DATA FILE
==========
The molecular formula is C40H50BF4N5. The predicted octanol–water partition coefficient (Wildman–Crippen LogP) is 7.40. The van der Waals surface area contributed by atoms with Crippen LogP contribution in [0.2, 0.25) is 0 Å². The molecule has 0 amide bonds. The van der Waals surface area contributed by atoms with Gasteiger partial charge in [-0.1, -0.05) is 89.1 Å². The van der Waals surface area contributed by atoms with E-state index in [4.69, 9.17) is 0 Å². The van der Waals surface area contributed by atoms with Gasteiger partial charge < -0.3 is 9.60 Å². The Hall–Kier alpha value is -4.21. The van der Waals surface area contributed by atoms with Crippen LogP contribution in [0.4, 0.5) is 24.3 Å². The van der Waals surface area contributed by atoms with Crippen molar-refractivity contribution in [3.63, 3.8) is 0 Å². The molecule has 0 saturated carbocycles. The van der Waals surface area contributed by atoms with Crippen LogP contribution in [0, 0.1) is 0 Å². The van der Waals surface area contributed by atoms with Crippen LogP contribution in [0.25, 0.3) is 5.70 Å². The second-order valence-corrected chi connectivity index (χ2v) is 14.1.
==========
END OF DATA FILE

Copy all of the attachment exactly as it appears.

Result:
The molecular formula is C40H50BF4N5. The predicted octanol–water partition coefficient (Wildman–Crippen LogP) is 7.40. The van der Waals surface area contributed by atoms with Crippen LogP contribution in [0.2, 0.25) is 0 Å². The molecule has 0 amide bonds. The van der Waals surface area contributed by atoms with Gasteiger partial charge in [-0.1, -0.05) is 89.1 Å². The van der Waals surface area contributed by atoms with E-state index in [4.69, 9.17) is 0 Å². The van der Waals surface area contributed by atoms with Gasteiger partial charge < -0.3 is 9.60 Å². The Hall–Kier alpha value is -4.21. The van der Waals surface area contributed by atoms with Crippen LogP contribution in [0.4, 0.5) is 24.3 Å². The van der Waals surface area contributed by atoms with Crippen molar-refractivity contribution in [3.63, 3.8) is 0 Å². The molecule has 0 saturated carbocycles. The van der Waals surface area contributed by atoms with Crippen LogP contribution in [0, 0.1) is 0 Å². The van der Waals surface area contributed by atoms with Crippen LogP contribution in [0.25, 0.3) is 5.70 Å². The second-order valence-corrected chi connectivity index (χ2v) is 14.1.